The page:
A few months ago, I resurrected a craft that makes use of recycled greeting cards. I had bought a couple ornaments at a crafts fair and had taken them apart to figure out how to make them myself. I have added some extra decorations and personal touches to what I now call “categornaments,” and have really gotten into making them again. Each ornament has a particular category—for example, deer, birds, Nativity scenes, children, and dogs. Needless to say, I am limited by the subject matter of the cards I happen to have. Each ornament requires 20 circular pictures.
I was taught brainstorming in high school as an aid to answering essay questions on exams or assignments requiring creative writing. It is a very useful problem-solving tool. We just storm our brains to list items on a certain topic and then work from there.
Of course, one thought led me to another, and I started considering just how much we all categorize things, sometimes unintentionally. When we are faced with challenging situations, our brains start going up and down the list of possible solutions.
Brainstorming for certain categories can be helpful in our spiritual life, too. Certainly, it helps with examining our conscience at the end of the day so that we can humbly tell our Lord any sins we may have committed. On the positive side, we can also categorize all the little daily blessings we have enjoyed and thank him for them, one by one.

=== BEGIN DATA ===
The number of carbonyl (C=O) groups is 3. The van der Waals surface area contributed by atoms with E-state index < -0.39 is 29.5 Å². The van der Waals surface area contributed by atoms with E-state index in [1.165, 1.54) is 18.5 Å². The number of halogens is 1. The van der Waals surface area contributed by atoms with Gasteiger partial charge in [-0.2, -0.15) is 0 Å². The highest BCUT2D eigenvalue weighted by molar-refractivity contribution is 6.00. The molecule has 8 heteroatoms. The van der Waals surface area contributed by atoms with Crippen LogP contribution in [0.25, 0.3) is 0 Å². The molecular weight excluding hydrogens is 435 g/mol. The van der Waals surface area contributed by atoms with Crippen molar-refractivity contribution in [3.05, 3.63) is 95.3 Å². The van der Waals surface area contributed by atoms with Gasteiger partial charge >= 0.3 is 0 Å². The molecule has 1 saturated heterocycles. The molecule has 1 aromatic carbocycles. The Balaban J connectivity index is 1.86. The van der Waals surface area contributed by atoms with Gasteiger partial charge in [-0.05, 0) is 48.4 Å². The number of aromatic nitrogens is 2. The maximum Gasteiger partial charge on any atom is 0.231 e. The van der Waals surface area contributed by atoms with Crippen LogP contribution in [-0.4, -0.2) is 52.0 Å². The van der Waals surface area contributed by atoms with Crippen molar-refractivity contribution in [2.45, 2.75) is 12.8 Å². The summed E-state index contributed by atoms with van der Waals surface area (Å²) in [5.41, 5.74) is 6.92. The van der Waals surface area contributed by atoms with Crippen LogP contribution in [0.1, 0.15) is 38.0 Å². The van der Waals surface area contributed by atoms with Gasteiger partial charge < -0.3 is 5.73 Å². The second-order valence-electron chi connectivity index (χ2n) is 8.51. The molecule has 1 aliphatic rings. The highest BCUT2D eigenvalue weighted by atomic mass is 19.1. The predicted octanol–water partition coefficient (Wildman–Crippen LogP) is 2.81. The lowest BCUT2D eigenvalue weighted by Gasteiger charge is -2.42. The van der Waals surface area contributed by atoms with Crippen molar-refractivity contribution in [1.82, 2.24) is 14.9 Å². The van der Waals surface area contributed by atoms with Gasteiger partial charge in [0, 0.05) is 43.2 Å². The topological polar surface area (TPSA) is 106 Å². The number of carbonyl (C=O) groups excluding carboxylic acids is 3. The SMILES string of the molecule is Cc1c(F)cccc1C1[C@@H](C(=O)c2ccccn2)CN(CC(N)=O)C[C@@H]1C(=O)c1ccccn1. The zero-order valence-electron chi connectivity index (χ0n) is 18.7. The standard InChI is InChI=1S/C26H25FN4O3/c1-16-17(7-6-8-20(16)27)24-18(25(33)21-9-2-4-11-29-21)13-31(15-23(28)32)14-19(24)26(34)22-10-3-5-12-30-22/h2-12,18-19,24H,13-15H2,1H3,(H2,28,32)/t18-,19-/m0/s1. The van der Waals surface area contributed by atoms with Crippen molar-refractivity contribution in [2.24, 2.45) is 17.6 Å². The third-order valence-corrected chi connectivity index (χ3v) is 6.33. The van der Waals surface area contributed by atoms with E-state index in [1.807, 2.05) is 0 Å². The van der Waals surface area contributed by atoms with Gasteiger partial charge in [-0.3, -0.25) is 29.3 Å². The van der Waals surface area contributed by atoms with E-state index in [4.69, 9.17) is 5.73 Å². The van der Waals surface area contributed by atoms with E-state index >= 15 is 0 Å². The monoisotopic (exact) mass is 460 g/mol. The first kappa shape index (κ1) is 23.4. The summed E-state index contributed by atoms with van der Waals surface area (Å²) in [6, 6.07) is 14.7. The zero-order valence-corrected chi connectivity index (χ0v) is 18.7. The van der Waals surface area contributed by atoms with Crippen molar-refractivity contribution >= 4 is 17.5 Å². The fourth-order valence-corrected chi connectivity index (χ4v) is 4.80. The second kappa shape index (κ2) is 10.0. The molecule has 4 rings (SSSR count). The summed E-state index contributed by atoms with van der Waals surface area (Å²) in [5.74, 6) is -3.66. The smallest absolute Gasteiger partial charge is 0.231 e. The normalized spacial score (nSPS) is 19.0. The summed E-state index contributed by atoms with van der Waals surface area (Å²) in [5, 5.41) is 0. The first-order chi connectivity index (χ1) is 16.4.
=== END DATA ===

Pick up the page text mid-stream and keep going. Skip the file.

So, like a lot of other people, we have to watch Moonstruck every six months or so.
Someone asked me, how can you watch the same movie over and over again? I said, because every time I watch it, I notice things that I didn’t see before. This time, for instance, I noticed that, in that movie, there are several messages for Ash Wednesday and Lent.
One of those messages is in a remark that Rose Castorini makes to her husband:
“Cosmo … I just want you to know that, no matter what you do, you’re going to die, just like everybody else.”
To which he replies, “Thank you, Rose.”
And, of course, that’s what the ashes remind us of today. The liturgy provides two formulas for the minister to use when applying the ashes. The one used most often these days is, “Repent, and believe in the Gospel,” but the old classic that is still used in some places confirms Rose Castorini’s statement: “Remember that you are dust, and to dust you shall return” — you’re going to die, just like everybody else.
I have seen plenty of snow over the years here in Connecticut, including the past couple of weeks. After the recent accumulations, several snowmen have appeared, and they got me to thinking about what a Lenten snowman might be like.
The bottom section of such a snowman would have to be a good foundation so that it could hold up the rest of the body. During Lent, we are reminded in the readings at liturgies of many of the truths that are the foundation of our gift of faith concerning the Kingdom of God. For example, in St. Paul’s Second Letter to the Corinthians (6:2) we read about what God has said:
“‘At an acceptable time I have listened to you, and on a day of salvation I have helped you.’ See, now is the acceptable time; see, now is the day of salvation!”